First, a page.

Should gentlemen desire any particular kind or cut of
clothing not found in the stock on hand, by leaving their
measure they can be accommodated at short notice.
A good assortment of
BOOTS AND SHOES, BATS AND CAPS, &C., &C.,
will also be found on band. AU of which will be sold as
low, if not lower. than the same quality of goods can be
had in the county.
Call at the corner of the Diamond, Long's new building.
M. GUTMAN & CO.
Huntingdon, April 4, ISGO.
FOR SPRING AND 5U.31.31E 1,
CHEAP CLOTHING STORE.
For Gentlemen's Clothing of the best material, and made
in the best workmanlike manner, call at
opposite the Franklin house in Market Square, 'Hunting
don. [April 4, 1860.]
1 9 000 CUSTOMERS WANTED !
Has received a fine assortment of DRY
GOODS for the Spring and Summer season, comprising a
very extensive assortment of
LADIES DRESS GOODS,
DRY GOODS in general,
For Men and Boys.
GROCERIES, HATS d CAPS,
BOOTS AND SHOES, dx.d . ..c.
The public generally are requested to call and examine
my goods—and his prices.
As I am determined to sell my Goods, all who call may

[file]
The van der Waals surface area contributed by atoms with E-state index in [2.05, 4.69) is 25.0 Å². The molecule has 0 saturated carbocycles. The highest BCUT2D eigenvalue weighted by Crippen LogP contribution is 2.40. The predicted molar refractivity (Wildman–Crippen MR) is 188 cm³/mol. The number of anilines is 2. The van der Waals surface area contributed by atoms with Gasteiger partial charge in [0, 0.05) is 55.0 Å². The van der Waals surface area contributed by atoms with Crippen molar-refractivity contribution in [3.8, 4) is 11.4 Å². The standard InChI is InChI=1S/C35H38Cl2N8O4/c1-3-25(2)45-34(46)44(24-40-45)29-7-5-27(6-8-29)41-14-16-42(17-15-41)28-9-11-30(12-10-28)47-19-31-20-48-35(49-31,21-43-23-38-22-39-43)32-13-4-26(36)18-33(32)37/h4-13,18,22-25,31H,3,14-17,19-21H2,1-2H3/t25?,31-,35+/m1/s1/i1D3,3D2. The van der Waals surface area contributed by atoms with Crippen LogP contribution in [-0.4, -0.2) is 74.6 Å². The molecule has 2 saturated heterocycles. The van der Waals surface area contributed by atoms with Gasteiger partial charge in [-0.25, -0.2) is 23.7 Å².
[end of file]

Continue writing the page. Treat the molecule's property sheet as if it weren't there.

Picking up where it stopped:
Country Produce taken in Exchange for Goods.
DEN.T. JACOBS, at the Cheap Carncr.
'Huntingdon, April 4. 1860.
BOOT AND SHOE MAKER.
Respectfully informs his friends and customers that he
has removed from Judge G win's building to the room ad
joining Strolls' Store, in Market Square, where he will be
pleased to receive orders for boots and shoes, to be manu
factured of the best materials in the best workmanlike
Huntingdon, March 28,1860-3t.*
The public are informed the subscriber is still in
the Pump Making business at Mill Creek, and will furnish
pumps, including all wood work, with good timber, at
different points on the Canal and Railroad, at 45 cents per
foot. When timber and boarding are found, from 25 to 33
cents per foot. If the work is not well done, no pay will
Mill Creek P.O.,
J. Sewell Sewart, Theo. IT. Cromer, William Dorris,
William Dorris, Jr., Thomas Fisher, Horatio G. Fisher,
John Scott, Samuel T. Brown, David Blair and Judge Tay
lor, Haut ingdon •, and to Geo. Bucher, John Porter, Charles
Porter and Wm. Christy, Alexandria.
March 2S, 1800-Gut.
All persons indebted to the estate of ARTHUR
ADAMSON, deceased, late of Brady township. Hunting
don county, are requested to make immediate payment,
and all those having claims against the said deceased, are
requested to present them properly authenticated for set
tlement to the subscriber,
Administratrix of said dec'd, in Brady tp.
March 14, 1860.*